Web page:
20/10/2014 09:20 BST | Updated 20/05/2015 06:12 BST

Mother-In Law As My Birth Partner? Not In A Million Pregnancies!


According to one utterly baffling poll, one in five women would like their mother in law as a birth partner. Whaaaaat? Personally, I'd rather give birth up a tree with no pain relief and an audience of squirrels than have the MIL anywhere near my birth canal.

I can just imagine it: she'd be there with a bottle of vinegar (her answer for everything) telling me - and the midwife - just what to do and how they did it in 'her day.'

Before the cord was even cut, she'd be wrestling my seconds-old infant from my sweat drenched arms in a characteristic display of ''I'll show you how it's done.''

Harsh? Well, maybe. But it was bad enough when she came AFTER the birth. The idea of her even being in the same country for the delivery, is enough to put me off ever having sex again.

Fortunately, she wasn't in the same country, as she lives in her native Italy (that's right - chuck a few cultural differences into the mix, too).

The first seven days of motherhood were the happiest of my life. Despite the pain and exhaustion from a difficult birth, I lapped up my longed-for new baby with a love I'd never experienced.
Then on the eighth day, she arrived.

"Permesso?" (the Italian for 'can I come in?') she screeches, in her exhaust-pipe-scraping-tarmac voice.

My partner's mother, or Nonna, as she was to be known from that moment on, has only one volume: ear splitting. And she believes in repeating everything at least once.


If not, twice.


Discarding her suitcase, she made a beeline for my newborn son, threw her hands in the air with typical Italian gusto, then swiped him from my arms. Taken aback at her forthrightness, I tried to put it down it to excitement. He was after all her first grandchild, son and heir of her own beloved son.

Yet as she clutched my precious baby to her chest, my heart pounded. "Why doesn't she give him back now?" I thought, panic rising, as it hit me that Nonna had no intention of giving him back for the next seven days.

And so followed one of the worst weeks of my life. As she clung to my son, like a lioness guarding a cub, I felt like I was nothing more than a uterus which had borne her a grandson.

''You sleep, I'll look after him,'' she ordered.

It was the last thing I wanted. He was still so tiny, so new, I just wanted to soak him up. I was the one who should be bonding with him, not her. I should have stood my ground.

Instead, I went upstairs and wept. I felt robbed, violated, marginalised. And afterwards, so angry with myself. Why did I let her trample all over my needs and instincts as a new mum, not to mention the needs of my baby?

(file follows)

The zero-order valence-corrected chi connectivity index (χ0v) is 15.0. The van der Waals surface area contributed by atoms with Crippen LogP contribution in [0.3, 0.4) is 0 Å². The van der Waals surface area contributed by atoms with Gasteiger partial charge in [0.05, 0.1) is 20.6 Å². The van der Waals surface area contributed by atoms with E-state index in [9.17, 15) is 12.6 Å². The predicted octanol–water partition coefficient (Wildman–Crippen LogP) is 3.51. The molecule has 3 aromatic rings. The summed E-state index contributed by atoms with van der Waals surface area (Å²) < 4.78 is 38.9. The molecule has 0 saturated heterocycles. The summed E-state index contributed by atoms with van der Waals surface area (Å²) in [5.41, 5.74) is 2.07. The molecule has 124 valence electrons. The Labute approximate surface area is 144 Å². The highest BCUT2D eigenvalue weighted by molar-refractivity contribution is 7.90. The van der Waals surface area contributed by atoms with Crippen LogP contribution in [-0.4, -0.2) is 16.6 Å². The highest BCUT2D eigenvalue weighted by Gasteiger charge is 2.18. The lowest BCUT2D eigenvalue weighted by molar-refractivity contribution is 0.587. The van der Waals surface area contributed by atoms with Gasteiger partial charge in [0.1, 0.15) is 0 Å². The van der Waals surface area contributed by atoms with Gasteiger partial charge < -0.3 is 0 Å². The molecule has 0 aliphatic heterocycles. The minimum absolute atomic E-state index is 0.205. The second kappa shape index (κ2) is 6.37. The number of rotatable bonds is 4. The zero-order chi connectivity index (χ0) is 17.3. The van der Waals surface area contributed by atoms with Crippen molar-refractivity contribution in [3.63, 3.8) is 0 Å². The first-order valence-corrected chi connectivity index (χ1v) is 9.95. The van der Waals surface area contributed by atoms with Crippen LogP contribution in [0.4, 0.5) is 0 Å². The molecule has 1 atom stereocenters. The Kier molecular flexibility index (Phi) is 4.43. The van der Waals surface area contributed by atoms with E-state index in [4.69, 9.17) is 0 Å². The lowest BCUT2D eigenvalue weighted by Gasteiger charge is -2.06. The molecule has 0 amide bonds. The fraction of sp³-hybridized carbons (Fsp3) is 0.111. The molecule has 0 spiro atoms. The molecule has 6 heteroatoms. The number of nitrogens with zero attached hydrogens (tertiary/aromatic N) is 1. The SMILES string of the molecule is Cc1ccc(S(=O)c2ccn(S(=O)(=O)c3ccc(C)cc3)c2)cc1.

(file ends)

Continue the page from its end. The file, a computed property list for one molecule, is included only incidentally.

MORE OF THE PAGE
Looking back, I can't believe I was so weak, so unassertive. I can only put it down to the haze of hormones, sleep deprivation and the shock at having a domineering stranger (I barely knew her) barge into my life.

She was constantly hurling advice on everything from feeding to sleeping. She even told me to give him camomile tea. I ignored her, pretending not to understand.

Breastfeeding became my only solace, the only time my baby was all mine. Even then, she'd stand so close that I felt inhibited and self-conscious. She'd even tell me what foods to eat and avoid – despite never having breastfed her own children.

Another time she unexpectedly yanked up my top, revealing my ruinous postnatal belly. ''Che pancia!'' she exclaimed ('what a stomach!') I felt utterly violated and degraded. How dare she!

It was the longest week of my life and I counted down the days until she was on a Ryanair flight back home. Yet the battles didn't end there. Her far-too-frequent visits were a source of bitter resentment and stress - not to mention the rows with my partner.

I had to justify everything I did: not putting salt in my children's food, not letting them 'sweat out' a fever, not letting them run around barefoot - a scandalous offence in Italy, where colds are apparently caused by floors, not viruses, and not letting them eat biscuits and cake for breakfast (a seemingly acceptable food choice in Italy).

I'd always been fiercely independent and self-sufficient - why should motherhood be different? I didn't need someone telling me how to do the most important job of my life - especially someone whose opinions were so different to my own.

When my second and third children were born, I felt stronger and more in control. I insisted Nonna didn't visit for the first two months, giving us a chance to bond and get settled. My partner agreed. His acknowledgement of the hurt she'd caused was a vital part of the healing.

Only then could I see that however insanely insensitive Nonna had been in the past, this was due to our echoingly vast cultural differences, rather than malice. In Italy, when a child is born, so it seems, is a grandmother.

As my children grow, I no longer dread her visits. Juggling work and family is hard, so I appreciate the help rather than resent it - it is, after all, the only help I get. If she wants to clean I let her get on with it, without feeling undermined. And I've relaxed about her giving the kids treats (though ideally not for breakfast).

More importantly, she loves her grandchildren and they love her. She brought up her own three children single-handedly as she was widowed when the youngest was just a baby. I can't imagine how tough that must have been, so I don't begrudge her wanting to enjoy her grandchildren.

We've reached a ceasefire. Yet if I was to have another baby, I still wouldn't want her around for the birth anymore than I would for the conception.

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